State Rep. Steve Toth, R-The Woodlands, author of one “anti-critical race theory” law and a member of the Freedom Caucus, warned that if the State Board of Education didn’t change the proposed standards then lawmakers would take action next legislative session — or the state may sue.
During Tuesday’s meeting, most of the arguments from parents and conservative advocates complained that the draft recommendation didn’t sufficiently promote American exceptionalism, touched on critical race theory at times and wrongly included lessons on the Pride movement or the Gay and Lesbian Alliance Against Defamation, known as GLAAD.
Jolyn Potenza, a resident of Southlake — a Dallas-Fort Worth suburb that has become a hotspot for fights over race and education — said she and hundreds of the city’s parents oppose the recommended curriculum because it promotes a “globalist view.”
“It reduces the mention of America’s resilience, trust in God and celebration of our Declaration of Independence and freedom week,” Potenza said.
But Carisa Lopez, senior political director at the Texas Freedom Network, a left-leaning watchdog group often involved in public education issues, told board members that they should “reject the avalanche of falsehoods and misinformation” coming to them and do what is best for Texas students.
“Things have gone completely off the rails when extremists make outrageous claims and then quote the Bible,” Lopez said. “Don’t let those pushing a political agenda hijack your process at the 11th hour.”
The proposed curriculum updates include teachings on the role of the Founding Fathers and documents such as the U.S. Constitution. They call for learning the value of patriotism and include learning about Christianity and the role of Jesus. But there are also teachings about the dark parts of America’s history such as centuries of slavery and the incarceration of Japanese Americans after the Pearl Harbor attack.
Orlando Lara, a parent, said he wants his daughter to learn how to be a global citizen as well as an American one.
“Just because she’s an American citizen, it doesn’t mean she’s more important or valuable than anybody else in the world,” Lara said.
Leading up to the meeting, the Texas Freedom Caucus claimed that teaching Pride — a movement dedicated to the uplifting of LGBTQ voices, celebration of LGBTQ culture and the support of LGBTQ rights — is a “controversial” issue and thus violates state law.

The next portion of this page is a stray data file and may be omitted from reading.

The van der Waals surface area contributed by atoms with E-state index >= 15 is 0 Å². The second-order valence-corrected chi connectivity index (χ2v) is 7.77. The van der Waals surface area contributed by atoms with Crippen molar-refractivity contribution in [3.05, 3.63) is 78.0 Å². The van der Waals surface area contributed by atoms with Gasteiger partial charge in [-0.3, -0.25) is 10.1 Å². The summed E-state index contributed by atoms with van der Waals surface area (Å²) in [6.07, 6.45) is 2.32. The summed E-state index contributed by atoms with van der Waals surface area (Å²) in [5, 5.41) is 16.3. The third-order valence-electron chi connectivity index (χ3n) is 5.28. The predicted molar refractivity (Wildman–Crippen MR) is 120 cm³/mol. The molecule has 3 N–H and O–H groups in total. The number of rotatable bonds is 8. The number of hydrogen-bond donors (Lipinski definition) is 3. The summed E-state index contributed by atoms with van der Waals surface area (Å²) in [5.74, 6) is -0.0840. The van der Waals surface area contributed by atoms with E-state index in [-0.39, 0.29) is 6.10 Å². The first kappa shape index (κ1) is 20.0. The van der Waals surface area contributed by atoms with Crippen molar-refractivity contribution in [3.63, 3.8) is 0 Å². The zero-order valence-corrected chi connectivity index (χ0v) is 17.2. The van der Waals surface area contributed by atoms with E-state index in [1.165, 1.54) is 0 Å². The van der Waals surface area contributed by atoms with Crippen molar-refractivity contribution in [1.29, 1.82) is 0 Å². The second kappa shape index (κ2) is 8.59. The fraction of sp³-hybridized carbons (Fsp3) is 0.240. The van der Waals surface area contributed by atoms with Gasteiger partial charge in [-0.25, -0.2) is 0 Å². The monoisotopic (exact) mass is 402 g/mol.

That law says if a teacher talks about a controversial issue, they should explore both sides of the topic without giving preference to one side.
“The lesson is based on the assumption that the ‘pride’ movement is good for society,” the caucus members wrote.
Toth said discussions about the Pride movement should be between a child and their parents.
Mary Castle, senior policy advisor for Texas Values, a conservative organization, said the board should remove mentions of the Pride movement and GLAAD. Castle said including these mentions gives teachers space to promote advocacy and involvement in the LGBTQ community.
“We have seen the evidence of how they use this to introduce inappropriate books in the libraries and appropriate materials in the classroom,” Castle said.
But Democrats on the board questioned why the board wouldn’t include a social movement that is part of American history.
Member Marisa B. Perez-Diaz, a Democrat, also questioned how the state can teach kids to love America if their history and experiences are ignored.
“That’s a missing piece to this puzzle and part of those stories are that America hasn’t always been exceptional,” Perez-Diaz said.
Disclosure: Texas Freedom Network has been a financial supporter of The Texas Tribune, a nonprofit, nonpartisan news organization that is funded in part by donations from members, foundations and corporate sponsors. Financial supporters play no role in the Tribune’s journalism. Find a complete list of them here.